- The city of Coronado, CA says it will begin scrapping dockless bicycles that have been impounded for more than 90 days, escalating a long-simmering dispute.
- Coronado started impounding the bikes in the spring, and had collected 106 bikes as of June 26, Clifford Maurer, the city’s director of public services and engineering, told the San Diego Union-Tribune. The city has not issued permits to the dockless bike companies that operate in San Diego County.
- City officials had considered donating or selling the bikes at auction, but cannot because of the self-locking mechanism and because they are painted as commercial property.
Another day, another city facing off with dockless companies. The bikes — operated by Mobike, Lime and ofo — are popular around San Diego County, but have been labeled a public nuisance by Coronado. It’s thought that people ride them from nearby beach towns and leave them in the city. According to city officials, Mobike and ofo have largely been paying a $45 fine and $1-per-day storage fee to retrieve any impounded bikes, but Lime has not, and most of the bikes set to be recycled belong to them.
In response, Zack Bartlett, Lime’s general manager of San Diego, said in a statement the company “would like to work with the city to explore a more productive approach.” “Rather than destroying perfectly good bicycles, we can work towards finding real solutions that benefit both residents and riders,” Bartlett added.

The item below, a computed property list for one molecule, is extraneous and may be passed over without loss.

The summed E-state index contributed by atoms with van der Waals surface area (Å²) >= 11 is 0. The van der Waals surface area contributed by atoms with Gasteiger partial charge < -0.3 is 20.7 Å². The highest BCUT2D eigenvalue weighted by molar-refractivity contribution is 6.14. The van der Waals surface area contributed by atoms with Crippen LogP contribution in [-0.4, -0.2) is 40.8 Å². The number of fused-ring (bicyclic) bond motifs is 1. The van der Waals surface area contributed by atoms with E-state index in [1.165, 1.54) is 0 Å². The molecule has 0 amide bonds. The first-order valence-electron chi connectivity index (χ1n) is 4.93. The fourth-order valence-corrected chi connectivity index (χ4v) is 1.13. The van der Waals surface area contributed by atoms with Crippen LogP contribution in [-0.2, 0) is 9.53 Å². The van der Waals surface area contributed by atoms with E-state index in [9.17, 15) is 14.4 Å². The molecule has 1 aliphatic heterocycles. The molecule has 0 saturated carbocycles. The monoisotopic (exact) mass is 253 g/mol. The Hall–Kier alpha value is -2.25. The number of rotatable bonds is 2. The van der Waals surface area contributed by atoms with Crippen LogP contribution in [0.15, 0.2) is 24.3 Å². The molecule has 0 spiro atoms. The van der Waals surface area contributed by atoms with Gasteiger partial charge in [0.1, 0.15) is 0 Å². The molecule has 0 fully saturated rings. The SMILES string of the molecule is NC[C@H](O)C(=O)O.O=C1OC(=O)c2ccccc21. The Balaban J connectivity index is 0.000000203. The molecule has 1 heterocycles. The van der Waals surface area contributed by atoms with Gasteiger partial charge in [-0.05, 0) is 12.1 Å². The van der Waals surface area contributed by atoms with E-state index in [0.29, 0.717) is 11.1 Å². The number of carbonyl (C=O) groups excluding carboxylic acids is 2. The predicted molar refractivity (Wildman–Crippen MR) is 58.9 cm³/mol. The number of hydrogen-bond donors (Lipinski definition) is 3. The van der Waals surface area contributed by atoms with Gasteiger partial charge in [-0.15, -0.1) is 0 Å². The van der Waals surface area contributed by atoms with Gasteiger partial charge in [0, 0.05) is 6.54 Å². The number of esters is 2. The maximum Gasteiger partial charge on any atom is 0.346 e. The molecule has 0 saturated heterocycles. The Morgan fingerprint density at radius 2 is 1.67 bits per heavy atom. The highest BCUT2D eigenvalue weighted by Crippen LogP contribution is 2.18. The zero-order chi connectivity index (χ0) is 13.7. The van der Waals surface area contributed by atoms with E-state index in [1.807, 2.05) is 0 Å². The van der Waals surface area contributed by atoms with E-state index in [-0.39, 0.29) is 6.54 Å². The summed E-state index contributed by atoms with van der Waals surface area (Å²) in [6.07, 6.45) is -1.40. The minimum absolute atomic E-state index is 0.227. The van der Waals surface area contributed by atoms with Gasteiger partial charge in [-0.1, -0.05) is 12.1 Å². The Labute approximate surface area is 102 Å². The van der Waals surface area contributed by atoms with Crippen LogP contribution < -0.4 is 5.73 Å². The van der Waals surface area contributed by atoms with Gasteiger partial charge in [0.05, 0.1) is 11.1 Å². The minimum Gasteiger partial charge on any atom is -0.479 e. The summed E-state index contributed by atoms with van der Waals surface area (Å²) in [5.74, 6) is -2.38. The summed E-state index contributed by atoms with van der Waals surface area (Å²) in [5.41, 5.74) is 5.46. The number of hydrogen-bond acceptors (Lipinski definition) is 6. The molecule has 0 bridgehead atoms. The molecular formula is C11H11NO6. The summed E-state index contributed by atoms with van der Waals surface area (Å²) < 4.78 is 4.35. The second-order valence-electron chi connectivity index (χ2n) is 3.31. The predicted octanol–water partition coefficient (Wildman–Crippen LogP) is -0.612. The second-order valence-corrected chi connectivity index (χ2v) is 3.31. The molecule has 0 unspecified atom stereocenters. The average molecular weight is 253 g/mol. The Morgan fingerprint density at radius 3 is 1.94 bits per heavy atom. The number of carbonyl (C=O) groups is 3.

Scrapping the bikes may be extreme, but the city says the branding and possibility that companies could simply buy the bikes back at a public auction makes it the best option. It’s certainly an escalation, but not out of keeping with how some cities have been dealing with the clutter problem created by dockless bikes. Milwaukee last month ordered Bird scooters to be removed just a day after the company launched in the city, while cities like Denver took dockless vehicles off the streets.
Still, Lime’s sentiment about working with the city may be the model going forward. Dallas recently passed regulations for dockless bikes, charging companies for an $808 permit and a per-bike fee, defusing months of tension that included a warning from the city manager. Atlanta likewise struck a deal with European scooter company Muving to organize a smoother rollout even while the city drafts new regulations. The Coronado standoff shows how far the showdown could go — many cities would likely prefer it never gets that far and that companies would feel free to operate within city rules.